And the cache itself, horror of horrors! An ammo can! Couldn't you have used a film can, or maybe even one of those nice fingernail-sized nano ones?

 

I, of course, don't mean a word I just said. I did find myself thinking of a certain memorable thread in the old CT Caching forum while doing this one, though, and it brought a smile to my face.

 

In truth, it was nice to be out in the fresh air, in forest and field, in hunt of a proper cache. Plus, if I don't get dirty, I don't feel as if I've accomplished anything of worth.

 

Thanks for giving me the chance to do all that.

 

SL, TNLN, and TFTC!

 

I have been known for hard hints, hard hides, good camo, and hardly anybody has my number to call for help. "cache" comes from the French word "cacher" which means "to hide". It doesn't mean "to place in plain view". We are playing hide and seek, after all. If we gave away all the hides, it would be like playing with the three year old that hides behind the sheer curtain, giggling and waving "Here I am!".

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I agree with you regarding descriptions and hints, but disagree with you regarding terrain, attributes, and parking.

 

IMO, if a cache is going to involve a steep ground, cachers should be aware of it ahead of time. If your cache involves a long hike, cachers should be aware of where they can legally park without getting ticketed or towed. Naturally this is what Groundspeak intended. Had this not been their intention, there would be no terrain scores or attributes.

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I don't expect hand holding. I do expect terrain to be accurately rated and not low balked to get more visitors. I also expect cache owners to maintain what they put out. There's a multi here which the cache owner had told people was missing a step since 2009. Do you think it's been fixed yet? Nope. Not disabled either. And that's status quo for the cacher. So I expect hiders to be more responsive than that.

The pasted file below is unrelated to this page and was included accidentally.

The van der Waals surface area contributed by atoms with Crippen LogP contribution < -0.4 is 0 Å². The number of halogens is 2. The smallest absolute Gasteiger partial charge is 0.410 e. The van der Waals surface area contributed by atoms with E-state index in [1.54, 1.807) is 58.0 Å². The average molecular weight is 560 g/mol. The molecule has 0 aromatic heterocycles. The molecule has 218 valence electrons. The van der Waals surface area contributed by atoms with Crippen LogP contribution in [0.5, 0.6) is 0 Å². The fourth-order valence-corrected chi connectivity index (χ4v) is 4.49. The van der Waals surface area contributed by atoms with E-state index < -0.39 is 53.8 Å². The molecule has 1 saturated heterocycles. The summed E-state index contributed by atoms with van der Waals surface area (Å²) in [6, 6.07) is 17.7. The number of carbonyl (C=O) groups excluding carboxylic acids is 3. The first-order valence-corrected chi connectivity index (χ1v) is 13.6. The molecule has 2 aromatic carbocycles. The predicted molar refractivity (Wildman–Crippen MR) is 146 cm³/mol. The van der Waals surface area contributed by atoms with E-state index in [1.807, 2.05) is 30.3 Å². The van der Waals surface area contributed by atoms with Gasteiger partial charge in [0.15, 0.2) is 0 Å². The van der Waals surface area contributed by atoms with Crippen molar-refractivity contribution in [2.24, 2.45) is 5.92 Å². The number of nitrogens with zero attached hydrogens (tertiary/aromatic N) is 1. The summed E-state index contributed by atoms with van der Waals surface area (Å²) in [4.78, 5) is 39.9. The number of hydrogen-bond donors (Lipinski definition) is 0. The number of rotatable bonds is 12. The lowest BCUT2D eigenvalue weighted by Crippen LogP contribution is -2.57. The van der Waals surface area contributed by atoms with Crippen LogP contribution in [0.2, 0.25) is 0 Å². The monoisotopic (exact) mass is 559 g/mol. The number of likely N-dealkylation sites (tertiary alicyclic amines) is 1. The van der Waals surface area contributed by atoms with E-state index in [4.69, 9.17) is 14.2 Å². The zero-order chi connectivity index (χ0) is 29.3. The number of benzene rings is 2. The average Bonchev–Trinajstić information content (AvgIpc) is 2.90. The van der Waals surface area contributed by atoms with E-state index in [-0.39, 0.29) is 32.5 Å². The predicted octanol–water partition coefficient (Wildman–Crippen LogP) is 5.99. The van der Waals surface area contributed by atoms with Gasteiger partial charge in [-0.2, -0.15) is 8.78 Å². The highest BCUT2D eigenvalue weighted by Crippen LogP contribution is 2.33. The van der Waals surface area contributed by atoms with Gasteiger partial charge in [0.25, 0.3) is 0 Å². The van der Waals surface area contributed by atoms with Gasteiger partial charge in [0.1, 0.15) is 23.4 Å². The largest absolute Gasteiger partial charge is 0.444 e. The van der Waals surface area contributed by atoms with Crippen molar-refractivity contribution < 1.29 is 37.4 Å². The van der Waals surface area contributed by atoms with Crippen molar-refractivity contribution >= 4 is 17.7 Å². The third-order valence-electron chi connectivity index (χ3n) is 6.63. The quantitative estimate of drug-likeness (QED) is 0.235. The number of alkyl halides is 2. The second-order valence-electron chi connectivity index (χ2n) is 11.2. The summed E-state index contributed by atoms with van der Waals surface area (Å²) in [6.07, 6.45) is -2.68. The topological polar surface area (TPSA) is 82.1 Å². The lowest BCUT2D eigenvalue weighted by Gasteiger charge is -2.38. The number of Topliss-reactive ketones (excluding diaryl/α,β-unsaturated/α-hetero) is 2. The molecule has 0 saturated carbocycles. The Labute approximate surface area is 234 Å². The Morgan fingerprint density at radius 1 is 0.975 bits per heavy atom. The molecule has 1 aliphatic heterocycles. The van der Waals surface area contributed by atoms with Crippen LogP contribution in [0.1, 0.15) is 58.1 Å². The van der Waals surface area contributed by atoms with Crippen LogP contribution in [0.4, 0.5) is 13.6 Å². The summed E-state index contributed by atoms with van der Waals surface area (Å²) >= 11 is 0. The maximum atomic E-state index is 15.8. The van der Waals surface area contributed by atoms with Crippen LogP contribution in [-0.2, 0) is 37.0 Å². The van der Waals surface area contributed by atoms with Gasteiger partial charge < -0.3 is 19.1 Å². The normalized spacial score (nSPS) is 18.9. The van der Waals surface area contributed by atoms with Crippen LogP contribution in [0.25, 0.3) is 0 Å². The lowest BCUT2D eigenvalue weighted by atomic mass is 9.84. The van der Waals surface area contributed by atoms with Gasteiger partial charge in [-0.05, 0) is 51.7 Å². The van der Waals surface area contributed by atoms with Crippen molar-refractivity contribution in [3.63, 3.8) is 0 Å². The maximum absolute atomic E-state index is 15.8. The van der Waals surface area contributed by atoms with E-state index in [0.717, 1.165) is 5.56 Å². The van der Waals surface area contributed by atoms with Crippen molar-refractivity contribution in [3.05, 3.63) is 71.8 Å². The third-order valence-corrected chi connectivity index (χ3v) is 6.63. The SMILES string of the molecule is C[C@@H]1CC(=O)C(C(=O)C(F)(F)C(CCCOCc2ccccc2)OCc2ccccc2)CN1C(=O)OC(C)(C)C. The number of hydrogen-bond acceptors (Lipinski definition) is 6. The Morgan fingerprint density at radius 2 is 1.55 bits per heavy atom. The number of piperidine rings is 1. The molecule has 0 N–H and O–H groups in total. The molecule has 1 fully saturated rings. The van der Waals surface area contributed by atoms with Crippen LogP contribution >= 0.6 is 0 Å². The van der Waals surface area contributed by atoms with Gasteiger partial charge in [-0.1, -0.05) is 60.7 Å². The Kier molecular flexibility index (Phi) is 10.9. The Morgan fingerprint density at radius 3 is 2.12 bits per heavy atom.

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When I look for a cache I only expect a few things from the CO. A cache page that was thought out, it doesn't have to be extravegant but it sure is nice to have an accurate terrain and difficulty rating as well as an idea of what the area is like. A few attributes to describe anything out of the ordinary is much appreciated as well. I often use pocket queries to find caches that are winter friendly for instance so I may pass over alot of caches just because there aren't proper attributes. Beyond that, I expect accurate coordinates and a maintained cache. If you'd like to provide a hint, great. If not, that just makes the hunt that much more challenging. I don't think parking and trailhead waypoints are a must but if it's not obvious it may be a good idea to include them.

 

Now as a CO I tend to put some effort into my cache pages, I even like to include a picture of the area or a view if I can do so without giving away the location of the cache. I will include as many attributes as I can and when I take my coordinates I take 4 or 5 points and average them to be as accurate as I can be. I also fully expect to do cache maintenance as needed to make sure my container is in good shape and my logs are dry. I don't usually put a waypoint for trail heads or parking, but if I feel I need to I will. Most importantly whether seeking or hiding....HAVE FUN!!!!!! If you're busy complaining about the cache, skip it...easy as that.

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Do you realize, Planet, that I had to walk to get to this one? I even got my shoes dirty. And I actually had to look to find the cache!

 

Whatever in the world is wrong, may I ask, with all those acres of beautifully paved parking lots? Where you can drive right up to the cache and not get dirty or bestir yourself from the comfort of the seat? Why, there are lamp-posts everywhere! Don't they make wonderful hiding spots?

 

And the cache itself, horror of horrors! An ammo can! Couldn't you have used a film can, or maybe even one of those nice fingernail-sized nano ones?

 

I, of course, don't mean a word I just said. I did find myself thinking of a certain memorable thread in the old CT Caching forum while doing this one, though, and it brought a smile to my face.

 

In truth, it was nice to be out in the fresh air, in forest and field, in hunt of a proper cache. Plus, if I don't get dirty, I don't feel as if I've accomplished anything of worth.

 

Thanks for giving me the chance to do all that.

 

SL, TNLN, and TFTC!

 

7516d94b-a49b-4cfd-9947-9761cb0f9706.jpg

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i want parking coordinates, and that in the form of a waypoint or coordinates in the cache description, not "you can park safely at the screaming bridge" which is not the official name but rather one used by locals, and any pertinent information in regards to safety so that it would help me decide whether to go or it or not